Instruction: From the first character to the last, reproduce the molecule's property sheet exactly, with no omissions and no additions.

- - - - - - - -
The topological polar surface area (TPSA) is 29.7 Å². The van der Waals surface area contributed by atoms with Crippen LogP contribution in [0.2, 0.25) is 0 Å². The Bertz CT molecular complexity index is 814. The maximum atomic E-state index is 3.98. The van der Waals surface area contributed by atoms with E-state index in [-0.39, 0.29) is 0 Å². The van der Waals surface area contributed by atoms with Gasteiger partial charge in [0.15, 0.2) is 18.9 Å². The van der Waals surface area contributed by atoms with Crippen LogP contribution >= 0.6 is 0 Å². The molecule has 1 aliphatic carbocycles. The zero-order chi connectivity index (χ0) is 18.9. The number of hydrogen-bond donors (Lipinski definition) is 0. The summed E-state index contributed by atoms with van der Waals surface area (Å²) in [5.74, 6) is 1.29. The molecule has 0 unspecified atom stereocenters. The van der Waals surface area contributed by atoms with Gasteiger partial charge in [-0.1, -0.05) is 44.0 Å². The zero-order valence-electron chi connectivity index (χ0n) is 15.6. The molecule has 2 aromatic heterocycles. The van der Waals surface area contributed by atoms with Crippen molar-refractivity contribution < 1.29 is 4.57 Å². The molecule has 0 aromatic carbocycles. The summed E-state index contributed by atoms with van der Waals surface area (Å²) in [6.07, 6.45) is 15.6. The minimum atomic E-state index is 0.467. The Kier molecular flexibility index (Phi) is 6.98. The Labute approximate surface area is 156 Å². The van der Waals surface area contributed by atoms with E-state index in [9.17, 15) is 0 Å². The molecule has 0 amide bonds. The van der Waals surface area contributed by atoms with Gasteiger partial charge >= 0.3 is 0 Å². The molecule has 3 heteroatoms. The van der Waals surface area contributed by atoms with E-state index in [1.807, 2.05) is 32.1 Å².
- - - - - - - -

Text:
The topological polar surface area (TPSA) is 29.7 Å². The van der Waals surface area contributed by atoms with Crippen LogP contribution in [0.2, 0.25) is 0 Å². The Bertz CT molecular complexity index is 814. The maximum atomic E-state index is 3.98. The van der Waals surface area contributed by atoms with E-state index in [-0.39, 0.29) is 0 Å². The van der Waals surface area contributed by atoms with Gasteiger partial charge in [0.15, 0.2) is 18.9 Å². The van der Waals surface area contributed by atoms with Crippen LogP contribution >= 0.6 is 0 Å². The molecule has 1 aliphatic carbocycles. The zero-order chi connectivity index (χ0) is 18.9. The number of hydrogen-bond donors (Lipinski definition) is 0. The summed E-state index contributed by atoms with van der Waals surface area (Å²) in [5.74, 6) is 1.29. The molecule has 0 unspecified atom stereocenters. The van der Waals surface area contributed by atoms with Gasteiger partial charge in [-0.1, -0.05) is 44.0 Å². The zero-order valence-electron chi connectivity index (χ0n) is 15.6. The molecule has 2 aromatic heterocycles. The van der Waals surface area contributed by atoms with Crippen molar-refractivity contribution < 1.29 is 4.57 Å². The molecule has 0 aromatic carbocycles. The summed E-state index contributed by atoms with van der Waals surface area (Å²) in [6.07, 6.45) is 15.6. The minimum atomic E-state index is 0.467. The Kier molecular flexibility index (Phi) is 6.98. The Labute approximate surface area is 156 Å². The van der Waals surface area contributed by atoms with E-state index in [9.17, 15) is 0 Å². The molecule has 0 amide bonds. The van der Waals surface area contributed by atoms with Gasteiger partial charge >= 0.3 is 0 Å². The molecule has 3 heteroatoms. The van der Waals surface area contributed by atoms with E-state index in [1.807, 2.05) is 32.1 Å².